The Fair Credit Reporting Act (FCRA) requires a lender or mortgage broker that denies your loan application to tell you whether it based its decision on information contained in your credit report. If that information was a reason for the denial, the notice will tell you where you can get a free copy of the credit report. You have the right to dispute the accuracy or completeness of any information in your credit report. If you dispute any information, the credit reporting agency that prepared the report must investigate free of charge and notify you of the results of the investigation.

Obtaining your appraisal

The lender needs to know if the value of your home is enough to secure the loan. To get this information, the lender typically hires an appraiser, who gives a professional opinion about the value of your home. ECOA requires your lender to tell you about your right to receive a free copy of all appraisal reports or other valuations developed in connection with your application. Your lender generally has to provide you with the copies of the appraisals and valuations at least three days before your loan closes. Consumers who are obtaining certain higher priced mortgages must also receive a copy of a full interior appraisal.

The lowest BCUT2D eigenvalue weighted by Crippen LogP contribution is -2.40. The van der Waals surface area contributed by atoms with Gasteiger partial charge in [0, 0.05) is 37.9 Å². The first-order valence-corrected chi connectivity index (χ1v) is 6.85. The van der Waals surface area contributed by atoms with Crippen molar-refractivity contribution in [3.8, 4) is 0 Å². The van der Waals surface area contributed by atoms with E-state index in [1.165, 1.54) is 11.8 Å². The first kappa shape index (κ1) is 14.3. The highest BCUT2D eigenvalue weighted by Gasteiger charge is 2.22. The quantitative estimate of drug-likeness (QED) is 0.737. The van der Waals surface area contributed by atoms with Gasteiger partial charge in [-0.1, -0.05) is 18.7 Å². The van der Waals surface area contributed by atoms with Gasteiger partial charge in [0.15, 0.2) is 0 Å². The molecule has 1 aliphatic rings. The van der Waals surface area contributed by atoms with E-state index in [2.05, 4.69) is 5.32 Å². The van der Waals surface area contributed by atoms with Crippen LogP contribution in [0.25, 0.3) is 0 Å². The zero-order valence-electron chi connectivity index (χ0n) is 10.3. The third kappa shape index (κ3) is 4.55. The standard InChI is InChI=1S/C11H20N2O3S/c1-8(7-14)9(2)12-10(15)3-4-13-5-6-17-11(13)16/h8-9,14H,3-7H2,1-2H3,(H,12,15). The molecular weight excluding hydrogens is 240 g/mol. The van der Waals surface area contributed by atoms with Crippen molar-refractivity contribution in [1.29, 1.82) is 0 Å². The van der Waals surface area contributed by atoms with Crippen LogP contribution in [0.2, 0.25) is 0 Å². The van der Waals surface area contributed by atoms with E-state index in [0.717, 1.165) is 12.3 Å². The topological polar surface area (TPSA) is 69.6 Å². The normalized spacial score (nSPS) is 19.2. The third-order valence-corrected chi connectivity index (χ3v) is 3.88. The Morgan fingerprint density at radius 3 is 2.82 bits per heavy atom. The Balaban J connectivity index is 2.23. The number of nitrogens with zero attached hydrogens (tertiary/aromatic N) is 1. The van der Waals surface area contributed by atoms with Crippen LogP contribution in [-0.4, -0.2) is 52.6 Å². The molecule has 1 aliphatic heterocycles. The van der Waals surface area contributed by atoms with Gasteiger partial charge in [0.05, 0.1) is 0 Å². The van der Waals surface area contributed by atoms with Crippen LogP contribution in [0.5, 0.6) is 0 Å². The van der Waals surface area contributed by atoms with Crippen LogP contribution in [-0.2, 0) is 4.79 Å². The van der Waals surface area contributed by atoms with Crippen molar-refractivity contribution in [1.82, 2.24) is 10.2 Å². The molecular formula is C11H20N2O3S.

The Home Ownership and Equity Protection Act of 1994 (HOEPA) addresses certain unfair practices and establishes requirements for certain loans with high rates and fees. You can find out more information by contacting the CFPB at the website address and phone number listed in the More information and Contact information appendices below.

You are always welcome at Choice Lending. Give us a call, (877) 777-1203, or drop by our Rancho Cucamonga office. Let us get to know you and answer your lending questions.

Get prequalified today!